# 12.1 - What is Multicollinearity?

12.1 - What is Multicollinearity?

As stated in the lesson overview, multicollinearity exists whenever two or more of the predictors in a regression model are moderately or highly correlated. Now, you might be wondering why can't a researcher just collect his data in such a way to ensure that the predictors aren't highly correlated? Then, multicollinearity wouldn't be a problem, and we wouldn't have to bother with this silly lesson.

Unfortunately, researchers often can't control the predictors. Obvious examples include a person's gender, race, grade point average, math SAT score, IQ, and starting salary. For each of these predictor examples, the researcher just observes the values as they occur for the people in her random sample.

Multicollinearity happens more often than not in such observational studies. And, unfortunately, regression analyses most often take place on data obtained from observational studies. If you aren't convinced, consider the example data sets for this course. Most of the data sets were obtained from observational studies, not experiments. It is for this reason that we need to fully understand the impact of multicollinearity on our regression analyses.

#### Types of multicollinearity

• Structural multicollinearity is a mathematical artifact caused by creating new predictors from other predictors — such as creating the predictor $$x^{2}$$ from the predictor x.
• Data-based multicollinearity, on the other hand, is a result of a poorly designed experiment, reliance on purely observational data, or the inability to manipulate the system on which the data are collected.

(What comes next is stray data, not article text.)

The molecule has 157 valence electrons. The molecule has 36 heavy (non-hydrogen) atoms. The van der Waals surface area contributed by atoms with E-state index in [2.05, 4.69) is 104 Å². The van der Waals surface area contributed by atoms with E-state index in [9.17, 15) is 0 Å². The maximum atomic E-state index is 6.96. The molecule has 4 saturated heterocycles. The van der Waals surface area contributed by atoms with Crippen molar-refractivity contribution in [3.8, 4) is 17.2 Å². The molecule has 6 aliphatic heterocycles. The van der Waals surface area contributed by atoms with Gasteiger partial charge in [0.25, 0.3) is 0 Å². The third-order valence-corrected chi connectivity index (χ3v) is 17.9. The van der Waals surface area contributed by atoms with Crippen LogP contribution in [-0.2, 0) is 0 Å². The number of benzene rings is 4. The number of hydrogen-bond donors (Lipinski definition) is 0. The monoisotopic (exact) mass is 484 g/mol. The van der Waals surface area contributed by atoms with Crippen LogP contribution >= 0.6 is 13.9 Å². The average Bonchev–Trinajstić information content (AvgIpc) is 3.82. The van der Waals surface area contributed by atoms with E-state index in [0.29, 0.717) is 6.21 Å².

In the case of structural multicollinearity, the multicollinearity is induced by what you have done. Data-based multicollinearity is the more troublesome of the two types of multicollinearity. Unfortunately, it is the type we encounter most often!

## Example 12-1 Let's take a quick look at an example in which data-based multicollinearity exists. Some researchers observed — notice the choice of word! — the following Blood Pressure data on 20 individuals with high blood pressure:

• blood pressure (y = BP, in mm Hg)
• age ($$x_{1} = Age$$, in years)
• weight ($$x_{2} = Weight$$, in kg)
• body surface area ($$x_{3} = BSA$$, in sq m)
• duration of hypertension ($$x_{4} = Dur$$, in years)
• basal pulse ($$x_{5} = Pulse$$, in beats per minute)
• stress index ($$x_{6} = Stress$$)

The researchers were interested in determining if a relationship exists between blood pressure and age, weight, body surface area, duration, pulse rate and/or stress level.

The matrix plot of BP, Age, Weight, and BSA: and the matrix plot of BP, Dur, Pulse, and Stress: allow us to investigate the various marginal relationships between the response BP and the predictors. Blood pressure appears to be related fairly strongly to Weight and BSA, and hardly related at all to Stress level.

The matrix plots also allow us to investigate whether or not relationships exist among the predictors. For example, Weight and BSA appear to be strongly related, while Stress and BSA appear to be hardly related at all.

The following correlation matrix:

##### Correlation: BP, Age, Weight, BSA, Dur, Pulse, Stress
BP Age Weight BSA Dur Pulase
Age 0.659
Weight 0.950 0.407
BSA 0.866 0.378 0.875
Dur 0.293 0.344 0.201 0.131
Pulse 0.721 0.619 0.659 0.465 0.402
Stress 0.164 0.368 0.034 0.018 0.312 0.506

provides further evidence of the above claims. Blood pressure appears to be related fairly strongly to Weight (r = 0.950) and BSA (r = 0.866), and hardly related at all to Stress level (r = 0.164). And, Weight and BSA appear to be strongly related (r = 0.875), while Stress and BSA appear to be hardly related at all (r = 0.018). The high correlation among some of the predictors suggests that data-based multicollinearity exists.

Now, what we need to learn is the impact of the multicollinearity on regression analysis. Let's go do it!

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